You've been a staple in English football coverage since the 1990s when you got your job with Sky Sports as the main commentator which was off the back of the Premier League's launch in 92'. You're one of the most recognisable voices in sport globally, you've covered countless Premier League and UEFA Champions League matches, you're synonymous with some of the most iconic football moments and that's also linked to FIFA World Cup memories for us at SBS. It's just incredible. I still feel like you've got more to give but how do you take stock of everything that you've achieved in that period of time?

You said it's incredible for you, it's even more incredible for me because you have an out-of-body experience. I know what you're saying and it's very kind of you to say it but I don't live my life like that. I live my life to the next commentary, this is why this hiatus at the moment is a bit strange but we've all got to deal with it. Once it's done, it's done and if people have enjoyed it or - obviously as a commentator, you can't please everybody, I've had plenty of the other kind of comments down the years as well - but I only think about the next game. This has been a time for reflection, there have been a lot of old games that I've commentated on being shown on Sky Sports here and on ITV as well where I worked for 17 years after that breakthrough that happened back in the early 1970s. But, it's just a blessing Lucy. I can't really explain it any other way. I don't know what it is that works, I just try to be myself. It's not an act, I'm not an actor - I was in a film, a couple of times [laughs] but there were no awards coming up for that - so it's just me. I think anybody that loves football, I would be happy to sit down and talk to and that's the bond, if you like, between the arm chair and the chair I'm sitting in that the ground. I'm the link really between the glory on the field - and the glory is on the field, let's not forget that, the emotion is on the field - and it's just a matter of trying to transfer that through the role of commentator to those who are glued to the screen.

So what was the Martin Tyler like who first got the job and started commentating versus the Martin Tyler that we all know now? Is there a difference at all?

No difference. There's no difference at all. I look in the mirror so I know how old I am. I don't look in the mirror as often as I used to do. [Laughs] I suppose that's been a quite a nice part of the awful times we're going through at the moment. I've had the chance to remind myself that - I do know my own birth certificate - if it is coming to an end and because football is restructuring and things might change and broadcasting might change, I would still be happy to go and watch the nearest football match from my home with my memories of what I've been lucky enough to do to and to go and mingle with people at the level that I started at as that 8 year-old. I go to the ground where I went when I was 8 years-old now, until the lockdown, two or three times a week. I know exactly where I stood and a lot of the working people, the older generation, know that this is not something fabricated for the benefit of some PR exercise - it's true. My young self is there all the time and I'm blessed. I've got two fantastic children who I'm very proud of and a lot of memories but I'd like to make some more memories for the foreseeable future. You didn't know me when I was very young but, we've been around socially at World Cups and things like that - we're mates and we're all in it together, that's the team. I was talking to somebody earlier today about the Diego Maradona match against England in 86'. Maradona in that World Cup, which obviously had controversy, but also high class as well, I feel a bit sorry for the other players. [Laughs] Maradona's probably one of the few players you could say could actually win a game on his own and maybe with absolute brilliance and also with a bit of beastliness as well, he got the two goals that did win that game. But, it's togetherness and that's what I love about television is that we are a team. We assembled in Moscow from all different parts of the globe to try and make it work for SBS and for those who love the World Cup who get SBS on their platform and that's what we do. I'm just pleased to be a member of someone's team.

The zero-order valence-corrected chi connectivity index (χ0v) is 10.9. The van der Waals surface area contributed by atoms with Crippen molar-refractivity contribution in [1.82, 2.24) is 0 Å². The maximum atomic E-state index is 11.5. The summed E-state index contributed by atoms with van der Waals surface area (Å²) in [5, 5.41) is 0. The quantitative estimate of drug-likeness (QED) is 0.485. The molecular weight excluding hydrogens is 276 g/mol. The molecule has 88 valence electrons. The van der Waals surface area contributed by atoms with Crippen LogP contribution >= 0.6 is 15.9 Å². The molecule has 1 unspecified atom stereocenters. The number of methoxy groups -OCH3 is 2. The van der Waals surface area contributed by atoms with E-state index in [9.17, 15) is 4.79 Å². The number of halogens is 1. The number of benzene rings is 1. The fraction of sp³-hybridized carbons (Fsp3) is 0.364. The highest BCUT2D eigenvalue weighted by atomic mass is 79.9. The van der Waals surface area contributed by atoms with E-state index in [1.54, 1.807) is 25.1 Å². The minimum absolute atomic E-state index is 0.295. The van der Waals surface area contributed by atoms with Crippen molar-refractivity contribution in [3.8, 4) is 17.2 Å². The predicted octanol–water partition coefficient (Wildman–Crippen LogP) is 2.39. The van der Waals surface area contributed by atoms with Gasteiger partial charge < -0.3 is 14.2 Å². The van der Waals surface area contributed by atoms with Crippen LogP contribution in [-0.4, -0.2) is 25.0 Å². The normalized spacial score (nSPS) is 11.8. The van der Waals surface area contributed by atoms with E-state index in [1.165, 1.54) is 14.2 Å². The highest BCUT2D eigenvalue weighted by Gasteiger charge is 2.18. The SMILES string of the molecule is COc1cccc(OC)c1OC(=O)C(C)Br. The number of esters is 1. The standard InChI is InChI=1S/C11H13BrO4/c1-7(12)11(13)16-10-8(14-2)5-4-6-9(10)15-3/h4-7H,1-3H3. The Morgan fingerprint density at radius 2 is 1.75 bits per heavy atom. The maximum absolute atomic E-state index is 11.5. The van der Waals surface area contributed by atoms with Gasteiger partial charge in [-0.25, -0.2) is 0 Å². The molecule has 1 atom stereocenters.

That's really nice to hear. Can you take me back to your introductions with Dominic Galati (former SBS Head of Sport) and how we managed to get you on board as part of our commentary team all those years ago?

It was in a stairwell at the Parramatta Stadium in 1988. He sort of door-stepped me as I was going up by him and he just said, 'look mate, I work for SBS, is there any chance you might do some stuff for us from England?' and I went, 'yeah, why not?' We had a chat and we exchanged numbers and I knew Les before then, I'd met him one or two occasions and also in that tournament as well. The following year, I did the Champions League Final from a booth in London for SBS but the year after that was 1990, the World Cup and I moved in my domestic occupation here away from ITV and in doing so, I lost my ticket to the World Cup in 1990. So, I phoned Dominic and said, 'I know you're covering the World Cup, is there any space for somebody?' He said, 'leave it with me'. There were 52 games so he rang back and he said, 'you're going to do 39 of them, is that alright with you?' I went 'yes, that's fine with me'. We did some off the monitors and not all of them were at the ground but that's part of the television industry and remains so today - it's not always practical or financially viable to send people to all the different venues. Then it really took off and that was all down to Dominic. It was a very new experience but it was very well received because we showed every game. I may be wrong, somebody reading might correct me, but I think it was the first time that had happened - every game had been shown live in Australia in the World Cup. Les and Johnny Warren did it with real love and care and it was a delight to work for them and work for Dominic, who was pretty much the boss. How we did it, it was a bit thrown together at short notice but it happened and I had some lovely letters afterwards that SBS forwarded on to me and I've still got them. When I do finally have to clear out all the football memorabilia I've got in my house [laughs], I should re-read them and probably not throw them out.